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Res Nurs Health. 2009 Oct;32(5):480-92. doi: 10.1002/nur.20344.

African American women's beliefs about mental illness, stigma, and preferred coping behaviors.

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  • 1University of Wisconsin-Madison School of Nursing, 600 Highland Avenue, K6/340 Clinical Science Center, Madison, WI 53792, USA.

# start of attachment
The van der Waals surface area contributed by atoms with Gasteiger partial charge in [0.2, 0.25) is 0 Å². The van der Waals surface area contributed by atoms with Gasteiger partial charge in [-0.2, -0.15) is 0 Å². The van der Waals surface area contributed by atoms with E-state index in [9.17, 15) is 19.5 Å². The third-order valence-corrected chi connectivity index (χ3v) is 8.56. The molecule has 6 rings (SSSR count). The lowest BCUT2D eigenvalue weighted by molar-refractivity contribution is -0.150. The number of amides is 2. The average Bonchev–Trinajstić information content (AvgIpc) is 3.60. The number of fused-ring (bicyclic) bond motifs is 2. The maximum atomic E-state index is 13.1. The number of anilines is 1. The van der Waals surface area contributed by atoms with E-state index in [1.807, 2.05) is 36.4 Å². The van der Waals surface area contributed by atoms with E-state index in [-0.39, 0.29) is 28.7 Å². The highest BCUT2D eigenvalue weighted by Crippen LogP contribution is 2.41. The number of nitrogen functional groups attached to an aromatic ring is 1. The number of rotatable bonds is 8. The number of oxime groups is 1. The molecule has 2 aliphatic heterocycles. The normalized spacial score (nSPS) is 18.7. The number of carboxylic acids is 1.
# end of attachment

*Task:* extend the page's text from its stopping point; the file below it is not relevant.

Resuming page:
We examined African American women's representations/beliefs about mental illness, preferred coping behaviors if faced with mental illness, whether perceived stigma was associated with treatment-seeking, and if so, whether it was related to beliefs and coping preference, and whether these variables differed by age group. Participants were 185 community-dwelling African American women 25 to 85 years of age. Results indicated the women believed that mental illness is caused by several factors, including family-related stress and social stress due to racism, is cyclical, and has serious consequences but can be controlled by treatment. Participants endorsed low perceptions of stigma. Major preferred coping strategies included praying and seeking medical and mental health care. Age differences were found in all variables except stigma.

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